Scalable Storage Performance with VMware ESX Server 3.5

We at VMware often get questions about how aggressively physical systems can be consolidated. Scalability on heavily-consolidated systems is not just a nice feature of VMware ESX Server, but is a requirement to support demanding applications in modern datacenters. With the launch of VI3 with ESX Server 3.5 we’ve further improved the efficiency of our storage system. For non-clustered environments, we’ve already shown in this comparison paper that our system overheads are negligible compared to physical devices. In this article we’d like to cover the scalable performance of VMFS, our clustered file system.

ESX Server enables multiple hosts to reliably share the same physical storage through its highly optimized storage stack and the VMFS file system. There are many benefits to a shared storage infrastructure, such as consolidation and live migration, but people commonly wonder about performance. While it is always desirable to squeeze the most performance out of the storage system, care should be taken not to severely over-commit the available resources, which can lead to performance degradation. Specifically, the primary factors that affect the shared storage performance of an ESX Server cluster are as follows:

1. The number of outstanding SCSI commands going to a shared LUN

SCSI allows multiple commands to be active on a link, and SCSI drivers support a configurable parameter called “queue depth” to control this. The maximum supported value is most commonly 256. For an I/O group (ESX Server(s) – LUN), it is important that the number of active SCSI commands does not exceed this value, otherwise the commands will get queued. Excessive queuing leads to increased latencies and potentially a drop in throughput. The number of commands queued per ESX Server host can be derived using the esxtop command.

2. SCSI reservations

VMFS is a clustered file system and uses SCSI reservations to implement on-disk locks. Administrative operations, such as creating/deleting a virtual disk, extending a VMFS volume, or creating/deleting snapshots, result in metadata updates to the file system using locks, and hence result in SCSI reservations. A reservation causes the LUN to be available exclusively to a single ESX Server host for a brief period of time. It is therefore preferable that administrators perform the above-mentioned operations during off-peak hours, especially if there will be many of them.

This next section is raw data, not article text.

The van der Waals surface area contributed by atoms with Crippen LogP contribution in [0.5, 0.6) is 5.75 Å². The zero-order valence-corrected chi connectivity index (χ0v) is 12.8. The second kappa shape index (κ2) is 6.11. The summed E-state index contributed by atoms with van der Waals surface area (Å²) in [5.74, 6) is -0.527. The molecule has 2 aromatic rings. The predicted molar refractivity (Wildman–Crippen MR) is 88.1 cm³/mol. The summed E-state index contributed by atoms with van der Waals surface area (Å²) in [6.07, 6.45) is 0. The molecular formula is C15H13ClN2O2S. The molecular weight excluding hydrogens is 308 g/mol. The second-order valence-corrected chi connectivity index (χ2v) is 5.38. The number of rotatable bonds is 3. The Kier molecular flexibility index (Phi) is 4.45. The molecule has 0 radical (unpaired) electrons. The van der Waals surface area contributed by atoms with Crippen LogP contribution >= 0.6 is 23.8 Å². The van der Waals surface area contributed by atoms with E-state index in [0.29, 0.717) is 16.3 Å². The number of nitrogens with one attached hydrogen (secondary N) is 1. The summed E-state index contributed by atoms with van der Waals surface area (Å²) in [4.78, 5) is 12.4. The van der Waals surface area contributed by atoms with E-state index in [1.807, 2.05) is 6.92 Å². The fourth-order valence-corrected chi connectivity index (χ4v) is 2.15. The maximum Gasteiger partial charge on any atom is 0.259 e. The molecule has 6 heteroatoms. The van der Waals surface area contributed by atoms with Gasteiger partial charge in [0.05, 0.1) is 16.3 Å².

3. Storage device capabilities

The capabilities of the storage array play a role in how well performance scales with multiple ESX Servers. The capabilities include the maximum LUN queue depth, the cache size, the number of sequential streams, and other vendor-specific enhancements. Our results have shown that most modern Fibre Channel storage arrays have enough capacity to provide good performance in an ESX Server cluster.

We’re glad to share with you some results from our storage scalability experiments. Our hardware setup includes 64 blades running VMware ESX Server 3.5. They are connected to a storage array via 2Gbps Fibre Channel links. All hosts share a single VMFS volume, and virtual machines running IOmeter generate a heavy I/O load to that one volume. The queue depth for the Fibre Channel HBA is set to 32 on each ESX Server host, which is exactly how many commands are configured to be generated by all virtual machines on a single host. We measure two things:

 Aggregate Throughput – the sum of the throughput across all virtual machines on all hosts

 Average Latency – the end-to-end average delay per command as seen by any virtual machine in the cluster



                                                       Figure 1